References

I’ve been doing a lot of thinking lately – reflecting and evaluating are powerful problem solving tools.  My current dilemma is that, in a recent meeting with a couple seeking childcare, I was asked for references.

Now, the problem isn’t that I don’t have references.  Many of the parents who contact me begin the conversation by saying “I have a friend/neighbour/co-worker who has had or currently has a child in your care”.  They already have the reference and don’t ask for more.

I will also say that I do believe that all parents should want references before leaving their child in the care of anyone they don’t personally know.  Employers check references before hiring new employees.  Homeowners get references from contractors before getting renovations done on their homes.

My concern lies in the sharing of personal information – phone numbers, email addresses, etc – of parents with children in my care.  Both the Privacy Act and the Provincial childcare licensing regulations restrict the sharing of personal information.

I am diligent in maintaining confidentiality for past and present families.  Even with families that I know spend time together outside of my childcare home I ensure I get permission before sharing any information.  So, it makes me very uncomfortable to ask them for permission to share their contact information with someone I just met and know very little about.

Over the sixteen years I’ve been a licensed childcare provider there have been occasional difficult families that caused problems for me, the school and other families with children in my care.  In those sixteen years I have had to dismiss three families due to the behaviour of a parent.  All of them seemed nice enough when I first interviewed them but it didn’t take long for it to become apparent that their conduct was not respectful to me or the families with children in my care.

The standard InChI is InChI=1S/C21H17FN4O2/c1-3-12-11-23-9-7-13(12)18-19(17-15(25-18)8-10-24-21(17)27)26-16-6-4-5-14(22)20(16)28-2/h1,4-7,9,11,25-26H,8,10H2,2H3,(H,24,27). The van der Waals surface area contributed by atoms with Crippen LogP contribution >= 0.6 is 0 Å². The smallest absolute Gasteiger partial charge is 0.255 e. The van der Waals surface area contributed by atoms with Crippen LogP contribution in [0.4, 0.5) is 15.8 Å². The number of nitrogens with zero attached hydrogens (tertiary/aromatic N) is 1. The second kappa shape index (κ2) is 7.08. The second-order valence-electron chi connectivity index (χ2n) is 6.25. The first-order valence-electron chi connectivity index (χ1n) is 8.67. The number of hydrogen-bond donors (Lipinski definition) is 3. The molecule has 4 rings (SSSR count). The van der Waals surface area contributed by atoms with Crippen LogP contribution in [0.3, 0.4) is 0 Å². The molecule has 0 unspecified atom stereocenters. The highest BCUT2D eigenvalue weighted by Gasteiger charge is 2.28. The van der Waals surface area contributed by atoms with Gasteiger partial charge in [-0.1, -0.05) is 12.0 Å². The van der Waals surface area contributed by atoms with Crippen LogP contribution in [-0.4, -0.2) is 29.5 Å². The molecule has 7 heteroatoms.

I have occasionally reversed the request and asked a prospective parent to allow me to share their contact info with my currently enrolled parents.  That way the parents I already know and trust can contact the prospective parent without divulging any of their personal information.  However, this too bothers me because the prospective parent is seeking a reference and their first experience with me involves me asking to share their contact information with others.

I have considered and occasionally asked a parent to provide me with a letter of reference which does not have any contact info and can be shown to a prospective parent – but is this really a good reference?  What if the prospective parent wants additional information other than what is covered in the letter?  There is no way for them to ask specific questions.

Sigh.  These are the kinds of things that keep me awake at night.  I still don’t have and answer.

2 thoughts on “References”

  1. I can see you dilemma. As a parent, if you explained the need for confidentiality, I would be happy with written dated letter of reference. Current parents would probably be happy to give letters of reference and then you could have them readily available. Choosing childcare and parents involves so much trust. Good luck.

  2. I think in the day and age we live in, unfortunately, people’s actions speak much louder than their words. While a parent may tell you they are a model citizen during the enrollment process, we all know there are some examples out there that are anything but. The child care where I take my son asks for references and I was happy to oblige. That made me feel like they do that with all new families and the parents/children that they accept in their daycare all have passed some level of double check. I can rest a little easier knowing my son is in a safe environment when not in my own personal care. So, don’t worry about asking ALL parents for references. Better to be safe and do your due diligence than to deal with an unwelcome situation that could have been avoided if you completed a simple reference check. Good Luck!!

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